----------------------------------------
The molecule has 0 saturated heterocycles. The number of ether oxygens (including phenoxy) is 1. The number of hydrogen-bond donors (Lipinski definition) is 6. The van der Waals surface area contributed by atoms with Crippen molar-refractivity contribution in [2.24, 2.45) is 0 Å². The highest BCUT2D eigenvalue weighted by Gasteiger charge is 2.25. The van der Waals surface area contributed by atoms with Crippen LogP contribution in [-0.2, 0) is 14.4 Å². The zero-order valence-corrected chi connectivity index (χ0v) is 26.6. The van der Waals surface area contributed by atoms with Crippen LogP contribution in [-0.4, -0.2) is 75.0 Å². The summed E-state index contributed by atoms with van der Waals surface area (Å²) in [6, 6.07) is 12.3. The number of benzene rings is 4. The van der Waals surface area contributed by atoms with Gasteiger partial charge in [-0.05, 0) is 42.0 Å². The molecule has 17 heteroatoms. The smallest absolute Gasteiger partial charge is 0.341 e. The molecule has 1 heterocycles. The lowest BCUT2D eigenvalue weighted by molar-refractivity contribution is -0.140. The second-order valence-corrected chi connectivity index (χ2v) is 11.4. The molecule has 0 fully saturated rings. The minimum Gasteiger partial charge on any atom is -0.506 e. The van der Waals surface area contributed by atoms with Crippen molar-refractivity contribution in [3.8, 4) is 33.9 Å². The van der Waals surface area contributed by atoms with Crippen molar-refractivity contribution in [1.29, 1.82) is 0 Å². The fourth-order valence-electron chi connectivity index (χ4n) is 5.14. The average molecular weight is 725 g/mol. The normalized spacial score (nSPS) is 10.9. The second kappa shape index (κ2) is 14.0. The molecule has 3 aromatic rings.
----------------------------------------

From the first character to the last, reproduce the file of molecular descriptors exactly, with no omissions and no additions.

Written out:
The molecule has 0 saturated heterocycles. The number of ether oxygens (including phenoxy) is 1. The number of hydrogen-bond donors (Lipinski definition) is 6. The van der Waals surface area contributed by atoms with Crippen molar-refractivity contribution in [2.24, 2.45) is 0 Å². The highest BCUT2D eigenvalue weighted by Gasteiger charge is 2.25. The van der Waals surface area contributed by atoms with Crippen LogP contribution in [-0.2, 0) is 14.4 Å². The zero-order valence-corrected chi connectivity index (χ0v) is 26.6. The van der Waals surface area contributed by atoms with Crippen LogP contribution in [-0.4, -0.2) is 75.0 Å². The summed E-state index contributed by atoms with van der Waals surface area (Å²) in [6, 6.07) is 12.3. The number of benzene rings is 4. The van der Waals surface area contributed by atoms with Gasteiger partial charge in [-0.05, 0) is 42.0 Å². The molecule has 17 heteroatoms. The smallest absolute Gasteiger partial charge is 0.341 e. The molecule has 1 heterocycles. The lowest BCUT2D eigenvalue weighted by molar-refractivity contribution is -0.140. The second-order valence-corrected chi connectivity index (χ2v) is 11.4. The molecule has 0 fully saturated rings. The minimum Gasteiger partial charge on any atom is -0.506 e. The van der Waals surface area contributed by atoms with Crippen molar-refractivity contribution in [3.8, 4) is 33.9 Å². The van der Waals surface area contributed by atoms with Crippen molar-refractivity contribution in [1.29, 1.82) is 0 Å². The fourth-order valence-electron chi connectivity index (χ4n) is 5.14. The average molecular weight is 725 g/mol. The normalized spacial score (nSPS) is 10.9. The second kappa shape index (κ2) is 14.0. The molecule has 3 aromatic rings.